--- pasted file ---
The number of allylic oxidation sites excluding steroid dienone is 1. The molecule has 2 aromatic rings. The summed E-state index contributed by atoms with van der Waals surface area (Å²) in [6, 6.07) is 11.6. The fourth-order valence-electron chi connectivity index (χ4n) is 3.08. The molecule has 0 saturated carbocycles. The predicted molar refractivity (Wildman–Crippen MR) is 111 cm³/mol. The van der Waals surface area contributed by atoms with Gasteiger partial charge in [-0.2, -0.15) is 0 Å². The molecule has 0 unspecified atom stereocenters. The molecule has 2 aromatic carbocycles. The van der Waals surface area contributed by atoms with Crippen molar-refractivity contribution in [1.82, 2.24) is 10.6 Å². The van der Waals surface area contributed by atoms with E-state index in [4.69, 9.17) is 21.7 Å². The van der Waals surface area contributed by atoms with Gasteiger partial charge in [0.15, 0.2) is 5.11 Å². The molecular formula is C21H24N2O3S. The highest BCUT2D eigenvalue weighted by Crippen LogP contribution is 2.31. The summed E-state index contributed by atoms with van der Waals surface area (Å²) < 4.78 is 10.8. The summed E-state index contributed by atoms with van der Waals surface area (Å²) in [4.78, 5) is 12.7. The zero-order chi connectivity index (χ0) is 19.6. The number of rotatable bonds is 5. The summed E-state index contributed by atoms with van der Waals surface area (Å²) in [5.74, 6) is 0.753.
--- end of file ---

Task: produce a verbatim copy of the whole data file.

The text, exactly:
The number of allylic oxidation sites excluding steroid dienone is 1. The molecule has 2 aromatic rings. The summed E-state index contributed by atoms with van der Waals surface area (Å²) in [6, 6.07) is 11.6. The fourth-order valence-electron chi connectivity index (χ4n) is 3.08. The molecule has 0 saturated carbocycles. The predicted molar refractivity (Wildman–Crippen MR) is 111 cm³/mol. The van der Waals surface area contributed by atoms with Gasteiger partial charge in [-0.2, -0.15) is 0 Å². The molecule has 0 unspecified atom stereocenters. The molecule has 2 aromatic carbocycles. The van der Waals surface area contributed by atoms with Crippen molar-refractivity contribution in [1.82, 2.24) is 10.6 Å². The van der Waals surface area contributed by atoms with E-state index in [4.69, 9.17) is 21.7 Å². The van der Waals surface area contributed by atoms with Gasteiger partial charge in [0.15, 0.2) is 5.11 Å². The molecular formula is C21H24N2O3S. The highest BCUT2D eigenvalue weighted by Crippen LogP contribution is 2.31. The summed E-state index contributed by atoms with van der Waals surface area (Å²) < 4.78 is 10.8. The summed E-state index contributed by atoms with van der Waals surface area (Å²) in [4.78, 5) is 12.7. The zero-order chi connectivity index (χ0) is 19.6. The number of rotatable bonds is 5. The summed E-state index contributed by atoms with van der Waals surface area (Å²) in [5.74, 6) is 0.753.